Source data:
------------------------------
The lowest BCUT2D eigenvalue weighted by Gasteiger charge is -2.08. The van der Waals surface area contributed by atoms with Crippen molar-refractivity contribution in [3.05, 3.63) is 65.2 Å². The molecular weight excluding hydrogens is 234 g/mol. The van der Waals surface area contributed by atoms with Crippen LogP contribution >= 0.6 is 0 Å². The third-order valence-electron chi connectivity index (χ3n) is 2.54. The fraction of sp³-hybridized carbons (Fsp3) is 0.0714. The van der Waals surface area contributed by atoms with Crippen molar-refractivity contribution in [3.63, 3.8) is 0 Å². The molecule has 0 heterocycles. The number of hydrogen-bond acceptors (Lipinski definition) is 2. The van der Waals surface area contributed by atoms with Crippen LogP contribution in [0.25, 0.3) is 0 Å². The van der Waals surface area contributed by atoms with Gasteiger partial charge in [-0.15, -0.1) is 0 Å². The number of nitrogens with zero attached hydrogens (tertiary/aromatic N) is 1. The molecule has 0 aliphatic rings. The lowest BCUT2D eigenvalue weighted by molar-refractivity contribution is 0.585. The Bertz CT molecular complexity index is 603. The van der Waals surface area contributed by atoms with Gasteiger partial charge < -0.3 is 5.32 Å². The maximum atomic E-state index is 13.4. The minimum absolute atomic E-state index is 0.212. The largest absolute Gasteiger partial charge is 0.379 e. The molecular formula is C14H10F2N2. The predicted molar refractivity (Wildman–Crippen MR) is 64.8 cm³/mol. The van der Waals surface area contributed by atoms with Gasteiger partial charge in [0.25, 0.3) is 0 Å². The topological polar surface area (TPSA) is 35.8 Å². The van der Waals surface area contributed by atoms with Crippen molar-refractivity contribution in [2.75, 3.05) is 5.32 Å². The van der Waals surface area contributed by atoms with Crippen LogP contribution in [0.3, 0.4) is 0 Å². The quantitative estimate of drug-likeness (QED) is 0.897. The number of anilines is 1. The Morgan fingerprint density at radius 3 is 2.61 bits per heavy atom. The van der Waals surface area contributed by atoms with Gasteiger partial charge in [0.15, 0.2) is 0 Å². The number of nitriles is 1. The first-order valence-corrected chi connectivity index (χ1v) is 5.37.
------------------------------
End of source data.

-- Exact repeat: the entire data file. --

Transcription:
The lowest BCUT2D eigenvalue weighted by Gasteiger charge is -2.08. The van der Waals surface area contributed by atoms with Crippen molar-refractivity contribution in [3.05, 3.63) is 65.2 Å². The molecular weight excluding hydrogens is 234 g/mol. The van der Waals surface area contributed by atoms with Crippen LogP contribution >= 0.6 is 0 Å². The third-order valence-electron chi connectivity index (χ3n) is 2.54. The fraction of sp³-hybridized carbons (Fsp3) is 0.0714. The van der Waals surface area contributed by atoms with Crippen molar-refractivity contribution in [3.63, 3.8) is 0 Å². The molecule has 0 heterocycles. The number of hydrogen-bond acceptors (Lipinski definition) is 2. The van der Waals surface area contributed by atoms with Crippen LogP contribution in [0.25, 0.3) is 0 Å². The van der Waals surface area contributed by atoms with Gasteiger partial charge in [-0.15, -0.1) is 0 Å². The number of nitrogens with zero attached hydrogens (tertiary/aromatic N) is 1. The molecule has 0 aliphatic rings. The lowest BCUT2D eigenvalue weighted by molar-refractivity contribution is 0.585. The Bertz CT molecular complexity index is 603. The van der Waals surface area contributed by atoms with Gasteiger partial charge < -0.3 is 5.32 Å². The maximum atomic E-state index is 13.4. The minimum absolute atomic E-state index is 0.212. The largest absolute Gasteiger partial charge is 0.379 e. The molecular formula is C14H10F2N2. The predicted molar refractivity (Wildman–Crippen MR) is 64.8 cm³/mol. The van der Waals surface area contributed by atoms with Gasteiger partial charge in [0.25, 0.3) is 0 Å². The topological polar surface area (TPSA) is 35.8 Å². The van der Waals surface area contributed by atoms with Crippen molar-refractivity contribution in [2.75, 3.05) is 5.32 Å². The van der Waals surface area contributed by atoms with Crippen LogP contribution in [0.3, 0.4) is 0 Å². The quantitative estimate of drug-likeness (QED) is 0.897. The number of anilines is 1. The Morgan fingerprint density at radius 3 is 2.61 bits per heavy atom. The van der Waals surface area contributed by atoms with Gasteiger partial charge in [0.15, 0.2) is 0 Å². The number of nitriles is 1. The first-order valence-corrected chi connectivity index (χ1v) is 5.37.